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Leave the top lid open. The coffee will begin to come out of the spout. Close the lid. When you hear a hissing sound, remove the Moka pot from the heat source and allow the coffee to finish brewing. 

Step 7: Enjoy!

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Pour your coffee, let it cool a bit, and enjoy!

The Best Coffee for a Moka Pot

Dark roasts and/or blends formulated for espresso are a good choice for the Moka pot since it produces a strong-bodied cup of coffee. 

How to Clean a Moka Pot

It’s not common, but Moka pots can explode if not properly cleaned after each use (or, as noted above, if you use too much water or tamp the grounds).  

Most Moka pots are not dishwasher safe. Instead, you’ll need to hand wash your Moka pot with warm water, a soft-bristled brush, and some unscented dish soap before thoroughly drying it. Be sure to empty, rinse and dry the filter, too. 

Just like any other coffee maker, the Moka pot also needs a descaling (removal of mineral buildup) every so often, especially if you have hard water. Hard water contains something called limescale, a white, chalky substance that, despite your best efforts, will find its way into your Moka pot regardless of how much you regularly clean it. I will link to a blog about descaling here.

Moka Pot Comparisons

Moka Pot vs. Espresso Machine

While the Moka pot and espresso machine yield a similar tasting coffee, there are some significant differences between the two:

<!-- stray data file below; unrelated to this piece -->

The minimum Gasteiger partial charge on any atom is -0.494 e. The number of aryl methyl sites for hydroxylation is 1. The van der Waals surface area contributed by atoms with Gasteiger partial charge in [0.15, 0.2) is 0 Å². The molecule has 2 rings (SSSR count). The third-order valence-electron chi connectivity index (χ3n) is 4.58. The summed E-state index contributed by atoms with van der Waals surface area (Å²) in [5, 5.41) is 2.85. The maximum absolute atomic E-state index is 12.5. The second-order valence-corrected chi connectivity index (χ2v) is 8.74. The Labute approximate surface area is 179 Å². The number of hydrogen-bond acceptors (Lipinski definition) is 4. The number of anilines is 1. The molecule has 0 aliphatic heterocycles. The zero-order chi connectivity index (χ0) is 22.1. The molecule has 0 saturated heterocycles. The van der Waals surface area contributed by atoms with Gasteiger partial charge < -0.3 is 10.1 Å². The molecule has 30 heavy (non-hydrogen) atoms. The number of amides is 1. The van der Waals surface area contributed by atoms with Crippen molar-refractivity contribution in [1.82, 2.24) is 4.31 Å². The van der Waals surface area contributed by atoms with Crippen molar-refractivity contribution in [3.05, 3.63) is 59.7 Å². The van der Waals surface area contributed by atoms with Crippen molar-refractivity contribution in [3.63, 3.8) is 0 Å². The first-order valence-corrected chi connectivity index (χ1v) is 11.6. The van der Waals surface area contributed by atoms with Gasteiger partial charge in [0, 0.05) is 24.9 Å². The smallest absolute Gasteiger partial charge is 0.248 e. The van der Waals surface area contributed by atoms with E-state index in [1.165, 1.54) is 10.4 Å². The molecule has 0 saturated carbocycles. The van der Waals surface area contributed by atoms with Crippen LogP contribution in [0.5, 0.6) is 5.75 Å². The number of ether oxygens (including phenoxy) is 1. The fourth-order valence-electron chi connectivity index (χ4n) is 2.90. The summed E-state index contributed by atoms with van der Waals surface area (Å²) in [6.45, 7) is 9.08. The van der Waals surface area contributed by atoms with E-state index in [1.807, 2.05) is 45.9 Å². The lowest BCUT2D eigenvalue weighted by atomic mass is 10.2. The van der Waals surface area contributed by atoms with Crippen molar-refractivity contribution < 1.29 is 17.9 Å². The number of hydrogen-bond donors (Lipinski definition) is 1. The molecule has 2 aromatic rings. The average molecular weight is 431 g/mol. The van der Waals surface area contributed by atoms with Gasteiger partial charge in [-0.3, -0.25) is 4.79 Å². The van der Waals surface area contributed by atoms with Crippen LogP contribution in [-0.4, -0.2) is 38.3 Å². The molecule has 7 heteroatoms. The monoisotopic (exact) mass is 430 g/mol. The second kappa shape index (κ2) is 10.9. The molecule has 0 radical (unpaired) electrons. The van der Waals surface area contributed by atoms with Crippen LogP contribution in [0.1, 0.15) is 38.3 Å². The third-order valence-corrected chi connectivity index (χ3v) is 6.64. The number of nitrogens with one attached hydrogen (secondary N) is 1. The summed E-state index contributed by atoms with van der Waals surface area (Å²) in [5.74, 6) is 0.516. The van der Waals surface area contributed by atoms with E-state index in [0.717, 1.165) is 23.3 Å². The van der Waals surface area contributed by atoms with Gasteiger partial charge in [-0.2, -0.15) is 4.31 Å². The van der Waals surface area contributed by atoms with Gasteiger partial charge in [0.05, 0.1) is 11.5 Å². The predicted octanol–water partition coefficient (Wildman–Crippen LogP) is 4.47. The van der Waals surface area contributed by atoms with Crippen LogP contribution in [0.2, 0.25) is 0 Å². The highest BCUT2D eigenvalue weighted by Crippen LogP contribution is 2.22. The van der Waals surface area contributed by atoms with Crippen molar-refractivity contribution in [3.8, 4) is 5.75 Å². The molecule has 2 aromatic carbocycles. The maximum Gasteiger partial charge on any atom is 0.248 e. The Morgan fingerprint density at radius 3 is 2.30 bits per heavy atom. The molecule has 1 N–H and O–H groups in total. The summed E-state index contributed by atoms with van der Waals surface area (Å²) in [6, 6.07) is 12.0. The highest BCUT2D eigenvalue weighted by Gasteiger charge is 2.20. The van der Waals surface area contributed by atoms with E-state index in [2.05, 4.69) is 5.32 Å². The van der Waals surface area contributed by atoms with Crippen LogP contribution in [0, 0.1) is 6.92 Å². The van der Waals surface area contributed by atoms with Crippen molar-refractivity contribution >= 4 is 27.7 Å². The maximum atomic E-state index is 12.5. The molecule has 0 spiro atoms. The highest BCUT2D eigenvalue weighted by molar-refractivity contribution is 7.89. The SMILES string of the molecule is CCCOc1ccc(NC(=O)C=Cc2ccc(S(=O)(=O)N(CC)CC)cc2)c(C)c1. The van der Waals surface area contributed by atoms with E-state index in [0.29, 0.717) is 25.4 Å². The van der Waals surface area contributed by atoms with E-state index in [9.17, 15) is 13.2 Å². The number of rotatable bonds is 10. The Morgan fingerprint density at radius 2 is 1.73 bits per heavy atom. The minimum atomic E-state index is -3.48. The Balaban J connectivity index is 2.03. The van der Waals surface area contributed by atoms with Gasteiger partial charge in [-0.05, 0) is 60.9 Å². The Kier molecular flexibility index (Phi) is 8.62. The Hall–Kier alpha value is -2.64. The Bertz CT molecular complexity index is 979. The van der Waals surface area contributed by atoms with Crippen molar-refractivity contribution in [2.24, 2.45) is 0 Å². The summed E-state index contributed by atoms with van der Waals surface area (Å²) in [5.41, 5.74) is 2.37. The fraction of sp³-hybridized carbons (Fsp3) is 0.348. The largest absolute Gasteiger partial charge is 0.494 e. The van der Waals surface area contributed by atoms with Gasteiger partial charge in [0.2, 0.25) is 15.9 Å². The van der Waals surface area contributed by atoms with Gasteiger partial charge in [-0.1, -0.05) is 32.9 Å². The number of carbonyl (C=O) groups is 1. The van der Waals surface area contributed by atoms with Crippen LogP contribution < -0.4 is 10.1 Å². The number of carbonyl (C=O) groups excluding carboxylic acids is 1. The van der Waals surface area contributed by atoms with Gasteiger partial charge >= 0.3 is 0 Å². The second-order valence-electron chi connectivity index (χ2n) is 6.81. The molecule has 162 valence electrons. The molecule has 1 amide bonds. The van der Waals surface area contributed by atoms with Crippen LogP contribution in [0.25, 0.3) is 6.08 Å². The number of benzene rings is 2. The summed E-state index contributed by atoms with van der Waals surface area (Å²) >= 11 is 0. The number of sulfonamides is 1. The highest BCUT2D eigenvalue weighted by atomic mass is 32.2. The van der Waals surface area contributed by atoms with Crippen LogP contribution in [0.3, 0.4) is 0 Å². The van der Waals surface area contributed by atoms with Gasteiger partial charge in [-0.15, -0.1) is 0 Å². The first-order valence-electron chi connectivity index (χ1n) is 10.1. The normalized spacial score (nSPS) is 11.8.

• Time: The Moka pot takes about five to seven minutes to brew coffee, whereas it’ll take you less than a minute to pull a shot of espresso.

  • Ease of Use: The Moka pot is simple to use, while an espresso machine is a bit more complex. 

  • Maintenance: Because of its simple design, the Moka pot is also easier to clean than an espresso machine.

  • Portability: You can easily travel with the Moka pot since it’s fairly small and can even be used over an open fire while camping. For obvious reasons, you really can’t travel with an espresso machine. 

  • Cost: The Moka pot is cheaper in terms of cost; you’ll pay about $30 for a 3-Cup Bialetti, whereas a quality espresso machine goes for a few hundred dollars (at least).

  • Coffee: The Moka pot makes a rich, full-bodied coffee, while the espresso machine yields an ultra concentrated coffee with crema, or microbubbles. 

Moka Pot vs. French Press

The Moka pot and French press have more in common than the Moka pot and espresso machine. For instance, they’re about the same size, making them both portable for travel. They also take about the same amount of time to brew a cup of coffee (5 minutes or so), and produce a similar tasting coffee. They’re priced the same, too, generally going for anywhere from $15 to $75. But there are a few notable differences between the Moka pot and French press: 

  • Taste: The Moka pot makes a strong, espresso-like coffee; the French press makes a full-bodied coffee which often includes sediment. 

  • Material: The Moka pot is made of aluminum or stainless steel, while the French press comes in stainless steel, plastic and glass variations. 

  • Brew: The Moka pot relies on pressure to make coffee, while coffee steeps in the French press.